Is lower public sector pay the new norm?

7 Sep 17

The government has hinted the 1% pay sector cap could be lifted and that all could be revealed in the autumn Budget. But will public sector pay really be raised significantly? asks IPPR's Joe Dromey. 

The government has signalled that – at long last – the public sector pay cap may be coming to an end.

When the coalition imposed a two-year pay freeze in the public sector in 2011/12, the then chancellor argued that public sector workers "did not cause the recession – but they must share the burden as we pay to clean it up".

The two-year freeze was followed by five years of increases effectively capped at 1%.

The government had planned to maintain this cap until 2020, an unprecedented nine years of pay restraint.

Just weeks ago, the current chancellor in the face of growing pressure from public sector unions and growing unease from his own MPs, called on the government to "hold [its] nerve", and reportedly said that public sector workers were "overpaid". Yet it seems that now he and the prime minister are set to change course.

This is due to growing concerns over the impact of the public sector pay cap.

Most obviously, the pay cap has had an impact on millions of public sector workers, on their living standards, and on their families. Successive years of below inflation pay rises – real terms pay cuts – have eroded public sector pay.

Analysis by TUC shows that a band 5 nurse was earning 11.9% less in real terms in 2016 than a band 5 nurse in 2010, equivalent to a cumulative real terms loss of £3,842. The real terms loss for a teacher outside of London was £3,858 for the same period, with a fire fighter losing £3,446.

Beyond the impact on individual workers and their families, the pay cap has also had a significant effect on economic demand. The cumulative impact of large real terms pay cuts on millions of public sector workers has constrained spending, sucking demand out of local economies.

The pay cap has had a fiscal impact too, contributing to lower revenues from income taxes and higher spending on in work benefits for those on low pay. Between 2010/11 and 2015/16, the number of households in poverty and with someone in work, increased by 1 million.

The pay cap has had a significant negative impact on public services too.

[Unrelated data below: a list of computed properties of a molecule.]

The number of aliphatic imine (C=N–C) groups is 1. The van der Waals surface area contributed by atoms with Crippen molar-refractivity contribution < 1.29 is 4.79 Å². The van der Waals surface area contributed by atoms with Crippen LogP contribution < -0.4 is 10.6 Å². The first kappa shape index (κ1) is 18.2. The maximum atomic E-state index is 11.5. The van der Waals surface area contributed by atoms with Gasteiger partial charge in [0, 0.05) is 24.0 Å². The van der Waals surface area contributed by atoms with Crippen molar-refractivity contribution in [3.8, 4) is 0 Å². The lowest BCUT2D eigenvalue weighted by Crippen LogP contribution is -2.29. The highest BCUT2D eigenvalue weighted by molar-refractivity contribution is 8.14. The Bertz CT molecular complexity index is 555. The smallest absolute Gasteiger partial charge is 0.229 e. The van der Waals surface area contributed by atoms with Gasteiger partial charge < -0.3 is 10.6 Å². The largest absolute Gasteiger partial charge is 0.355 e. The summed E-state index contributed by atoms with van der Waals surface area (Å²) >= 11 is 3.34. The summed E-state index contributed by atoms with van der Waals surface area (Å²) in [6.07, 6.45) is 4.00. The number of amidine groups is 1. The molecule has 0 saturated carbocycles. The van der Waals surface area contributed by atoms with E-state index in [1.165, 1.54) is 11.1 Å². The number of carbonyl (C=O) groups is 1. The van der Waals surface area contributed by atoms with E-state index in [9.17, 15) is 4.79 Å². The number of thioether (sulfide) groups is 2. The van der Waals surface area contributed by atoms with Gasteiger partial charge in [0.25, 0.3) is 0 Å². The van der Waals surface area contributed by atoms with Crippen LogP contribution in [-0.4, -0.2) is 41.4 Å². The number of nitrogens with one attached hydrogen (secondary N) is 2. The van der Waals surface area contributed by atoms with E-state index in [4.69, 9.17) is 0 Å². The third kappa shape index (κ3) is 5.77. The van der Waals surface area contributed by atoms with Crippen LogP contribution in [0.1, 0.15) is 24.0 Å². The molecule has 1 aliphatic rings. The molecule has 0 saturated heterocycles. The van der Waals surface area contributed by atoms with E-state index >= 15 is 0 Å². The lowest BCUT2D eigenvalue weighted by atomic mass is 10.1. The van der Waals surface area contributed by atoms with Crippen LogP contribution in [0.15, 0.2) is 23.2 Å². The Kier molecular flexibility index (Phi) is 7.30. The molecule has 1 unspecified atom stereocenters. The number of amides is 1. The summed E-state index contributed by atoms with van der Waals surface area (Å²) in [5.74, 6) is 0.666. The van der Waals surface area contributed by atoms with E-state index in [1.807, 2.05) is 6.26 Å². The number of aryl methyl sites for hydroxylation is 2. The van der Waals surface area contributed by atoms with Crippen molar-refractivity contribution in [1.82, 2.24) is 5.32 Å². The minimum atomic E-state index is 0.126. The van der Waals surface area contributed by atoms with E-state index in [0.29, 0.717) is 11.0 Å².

As pay in the NHS has been squeezed, satisfaction with pay has fallen, and challenges with recruitment and retention have grown.

The number of unfilled vacancies for nurses in the NHS has doubled in the last three years to 40,000. In the face of these challenges, NHS Trusts have increasingly had to turn to agency staff. The bill for agency staff rocketed to £3.6 billion in 2015/16, forcing the government to introduce a cap in that year.

The NHS is not alone; in other public services, the ongoing pay squeeze is leading to growing discontent and increasing challenges with recruitment and retention.

So there are costs to the public sector pay cap. Costs not just to the workers affected and their families, but to local economies and to public services themselves.

In June we found out that there are political costs too. The prime minister discovered that despite her huge poll lead, governments do not tend to do well at the ballot box when pay is falling.

While the government has signalled the easing of the pay cap, there remain some important questions.

First, the government has suggested that the pay cap will be lifted over two years. So with inflation accelerating, which public sector workers will have to face another 18 months of significant real terms pay cuts?

Second, how will easing the pay squeeze work in the majority of the public sector not covered by pay review bodies? Take local government; if the government is to end the cap here too, how will it ensure that hard-pressed councils are able to fund these necessary increases in pay?

Third, how will this be paid for? The government had accounted for a further two years of the pay cap. This u-turn will not come cheap. So where will it find this funding from? Will it be from other spending cuts, from more borrowing, or from tax increases?

Fourth, while lifting the pay cap is welcome, public sector workers will want to know whether and when the government intends to reverse the real terms pay cuts we have seen in recent years, or if lower public sector pay will be the new normal.

This will tell us much about this government; was the pay freeze and subsequent pay cap a temporary, emergency and regrettable measure to control spending, or did they see it – at least in part – as a necessary measure to correct for supposedly overly generous public sector salaries?

So, is the government planning to increase pay significantly above the rate of inflation in order to restore some of this lost ground, or will we see public sector pay bumping along at inflation or just above? We may find out at the autumn Budget [expected to be at the end of November].  

But if it’s the latter, we will continue to see hundreds of thousands of public sector workers struggling to get by, and we’ll continue to see recruitment and retention pressures on public services.

Joe Dromey, senior research fellow at the Institute of Public Policy Research

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